Energy Use (3.0)

Credit Language

OP 5: Energy Use – version 3.0 


  • 5.1 Energy consumption per square meter
  • 5.2 Energy consumption per person
  • 5.3 Percentage of energy from renewable sources
  • 5.4 Percentage of electricity from on-site or certified renewable sources

Questions & Answers

How has this credit changed between STARS Version 2 and Version 3?

  • Energy figures must be reported in megawatt-hours (MWh). An energy calculator is provided.
  • Energy consumption is now normalized by floor area and FTE of students and employees.
  • Gross floor area must be provided in square meters.
  • Energy consumption performance is now assessed against a benchmark for an institution’s peer group (basic institution type). Baseline data is no longer required. Learn more about how benchmarks were calculated.
  • Under Indicator 5.2, the definition of renewable sources is now inclusive of hydropower and, in some cases, the renewable percentage of a utility provider’s standard product.
  • A new indicator (5.4) recognizes institutions that are playing a leadership role by generating renewable electricity on-site and/or purchasing high quality, third party certified green power. No new data are required.
  • A comprehensive list of differences can be found in the STARS 3.0 Summary of changes.

How do we determine which peer group our institution falls under (Indicator 5.1)? 

Institutions must select from among the following peer groups, which typically aligns with Institution Type categories reported under PRE 3: Institutional Characteristics. Peer group selections should be consistent with PRE 3 and across all applicable credits. 

  • Associate’s colleges, short-cycle institutions and pre-tertiary schools – This category includes higher education institutions where all degrees are at the associate’s level, or where baccalaureate degrees account for less than 10% of all degrees.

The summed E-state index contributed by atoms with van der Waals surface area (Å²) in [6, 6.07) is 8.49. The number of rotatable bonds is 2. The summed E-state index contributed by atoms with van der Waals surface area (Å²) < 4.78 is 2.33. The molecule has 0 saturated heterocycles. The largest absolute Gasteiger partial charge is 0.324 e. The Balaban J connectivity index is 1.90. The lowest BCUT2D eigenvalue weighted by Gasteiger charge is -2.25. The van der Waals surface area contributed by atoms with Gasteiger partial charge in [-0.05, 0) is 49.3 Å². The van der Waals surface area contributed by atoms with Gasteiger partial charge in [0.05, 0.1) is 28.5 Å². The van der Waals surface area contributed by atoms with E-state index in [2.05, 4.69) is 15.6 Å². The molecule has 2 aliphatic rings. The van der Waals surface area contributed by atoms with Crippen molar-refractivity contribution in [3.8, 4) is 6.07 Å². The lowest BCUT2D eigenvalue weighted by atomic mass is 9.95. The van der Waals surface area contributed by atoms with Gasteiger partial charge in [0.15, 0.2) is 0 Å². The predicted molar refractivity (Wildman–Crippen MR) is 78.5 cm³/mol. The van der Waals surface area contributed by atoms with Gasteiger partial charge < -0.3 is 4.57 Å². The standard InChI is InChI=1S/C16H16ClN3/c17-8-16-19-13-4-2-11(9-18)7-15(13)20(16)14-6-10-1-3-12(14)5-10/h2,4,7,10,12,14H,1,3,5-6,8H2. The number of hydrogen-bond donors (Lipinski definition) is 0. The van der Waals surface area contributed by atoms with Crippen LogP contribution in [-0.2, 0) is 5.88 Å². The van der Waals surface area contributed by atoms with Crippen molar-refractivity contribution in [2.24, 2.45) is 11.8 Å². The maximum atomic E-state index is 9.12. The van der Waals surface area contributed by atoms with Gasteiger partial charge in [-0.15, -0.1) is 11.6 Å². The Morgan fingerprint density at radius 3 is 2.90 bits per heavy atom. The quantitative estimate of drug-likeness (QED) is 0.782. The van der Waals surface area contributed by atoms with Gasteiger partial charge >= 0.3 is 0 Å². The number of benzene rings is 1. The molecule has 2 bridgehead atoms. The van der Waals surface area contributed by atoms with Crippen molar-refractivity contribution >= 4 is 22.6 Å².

• Baccalaureate colleges and boarding schools – This category includes Colleges and universities where baccalaureate degrees represent at least 10% of all undergraduate degrees and where fewer than 50 master’s degrees or 20 doctoral degrees are awarded annually. 
  • Master’s colleges and universities – This category includes colleges and universities that award at least 50 master’s degrees and fewer than 20 doctoral degrees annually.
  • Doctoral universities and research institutions –  This category includes institutions that award at least 20 research/scholarship doctoral degrees annually, including doctoral degrees that qualify recipients for entry into professional practice. 

How is on-site geothermal energy/ground source heating and cooling recognized? 

On-site renewable systems that produce thermal energy, but not electricity, are recognized in STARS 3.0 to the extent that they reduce an institution’s GHG emissions (see the Greenhouse Emissions credit) and its demand for electricity and fuel (Energy Use indicators 5.1 and 5.2). 

Consistent with programs such as ENERGY STAR Portfolio Manager, reasons for this approach include the following: 

  • The methodologies used to calculate the thermal energy produced by on-site renewable systems can vary considerably and some institutions with these systems may not have the data at all. Treating them as forms of demand reduction rather than requiring that they be measured therefore helps ensure that there is a “level playing field”.